Although rivaroxaban was approved by the FDA in 2012, there has remained a knowledge gap about how it works with cancer patients. A recent study found that the therapy is safe and effective when used among patients with cancer.
Although rivaroxaban was approved by the FDA in 2012, there has remained a knowledge gap about how it works with cancer patients. A recent study, presented at the American Society of Hematology annual meeting, focused specifically on the safety and efficacy of the therapy when used among cancer patients.
Gerald Soff, MD, of Memorial Sloan Kettering Cancer Center, and colleagues studied 200 patients with cancer-associated thrombosis and treated them with rivaroxaban. They found that the rate of major bleeding was very low at 1.6% and the rate of recurrent thrombosis was just 4.4%, he told ecancertv. In addition, they did not see any loss in efficacy, safety, or mortality compared with the older generation of anticoagulants.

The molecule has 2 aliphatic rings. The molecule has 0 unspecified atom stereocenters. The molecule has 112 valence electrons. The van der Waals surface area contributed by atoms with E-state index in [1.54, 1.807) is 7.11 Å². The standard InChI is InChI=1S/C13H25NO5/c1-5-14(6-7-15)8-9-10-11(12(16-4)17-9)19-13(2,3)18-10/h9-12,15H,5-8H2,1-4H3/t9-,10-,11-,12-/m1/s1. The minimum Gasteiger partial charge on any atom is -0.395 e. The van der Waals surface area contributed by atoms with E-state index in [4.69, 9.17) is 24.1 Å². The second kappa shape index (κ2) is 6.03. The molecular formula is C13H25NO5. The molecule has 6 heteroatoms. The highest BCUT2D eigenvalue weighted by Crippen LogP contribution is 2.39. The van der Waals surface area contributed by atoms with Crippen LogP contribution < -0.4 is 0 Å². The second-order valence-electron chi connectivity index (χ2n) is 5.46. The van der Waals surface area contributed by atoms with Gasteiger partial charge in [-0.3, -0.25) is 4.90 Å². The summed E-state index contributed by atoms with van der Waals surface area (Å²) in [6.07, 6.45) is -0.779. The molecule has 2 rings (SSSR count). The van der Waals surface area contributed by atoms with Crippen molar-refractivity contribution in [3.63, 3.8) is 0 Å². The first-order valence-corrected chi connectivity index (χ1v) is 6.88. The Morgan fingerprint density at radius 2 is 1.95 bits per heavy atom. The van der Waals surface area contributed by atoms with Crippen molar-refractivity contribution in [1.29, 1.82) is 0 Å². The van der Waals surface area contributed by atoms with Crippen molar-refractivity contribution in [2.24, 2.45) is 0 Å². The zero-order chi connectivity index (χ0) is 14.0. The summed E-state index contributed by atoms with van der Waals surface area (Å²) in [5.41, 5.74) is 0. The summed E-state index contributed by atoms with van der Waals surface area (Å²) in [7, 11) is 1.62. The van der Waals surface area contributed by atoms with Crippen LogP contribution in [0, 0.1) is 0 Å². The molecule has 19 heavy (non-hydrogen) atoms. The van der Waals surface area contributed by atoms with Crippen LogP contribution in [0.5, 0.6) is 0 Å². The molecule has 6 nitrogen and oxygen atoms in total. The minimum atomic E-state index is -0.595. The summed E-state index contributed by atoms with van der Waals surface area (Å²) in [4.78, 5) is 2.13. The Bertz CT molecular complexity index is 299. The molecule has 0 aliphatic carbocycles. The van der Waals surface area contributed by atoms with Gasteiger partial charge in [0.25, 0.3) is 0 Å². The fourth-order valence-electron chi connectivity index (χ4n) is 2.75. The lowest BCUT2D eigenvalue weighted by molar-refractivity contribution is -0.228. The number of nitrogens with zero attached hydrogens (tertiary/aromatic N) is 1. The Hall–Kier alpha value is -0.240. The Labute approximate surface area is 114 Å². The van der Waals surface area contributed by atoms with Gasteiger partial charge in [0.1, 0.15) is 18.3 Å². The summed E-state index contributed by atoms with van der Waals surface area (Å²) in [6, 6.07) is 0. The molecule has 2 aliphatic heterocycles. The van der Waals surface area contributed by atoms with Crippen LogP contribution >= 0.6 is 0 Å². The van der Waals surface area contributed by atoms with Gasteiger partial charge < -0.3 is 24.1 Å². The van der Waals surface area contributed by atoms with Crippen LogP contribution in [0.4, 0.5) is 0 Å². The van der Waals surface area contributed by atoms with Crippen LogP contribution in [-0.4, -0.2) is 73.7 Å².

Dr Soff explained that rivaroxaban also had significantly better patient satisfaction because it is a pill instead of an injection and it costs less.
This study was the first to study rivaroxaban looking only and specifically at cancer patients. Although there have been previous studies where cancer patients were studied as a subgroup, which also found that rivaroxaban provides safety and efficacy.
He concluded that for patients who do not have a contraindication to the drug, they can be treated with rivaroxaban for their thrombosis with a “reasonable reassurance” of safety and efficacy. However, Dr Soff pointed out that like all anticoagulants, rivaroxaban requires that the provider understands the drug and how it works, to know when to use it and when not to use it.
“But there is no evidence right now that there is a problem using it in the cancer niche, and if anything we seem to see favorable safety and efficacy compared to the standard of care,” Dr Soff said.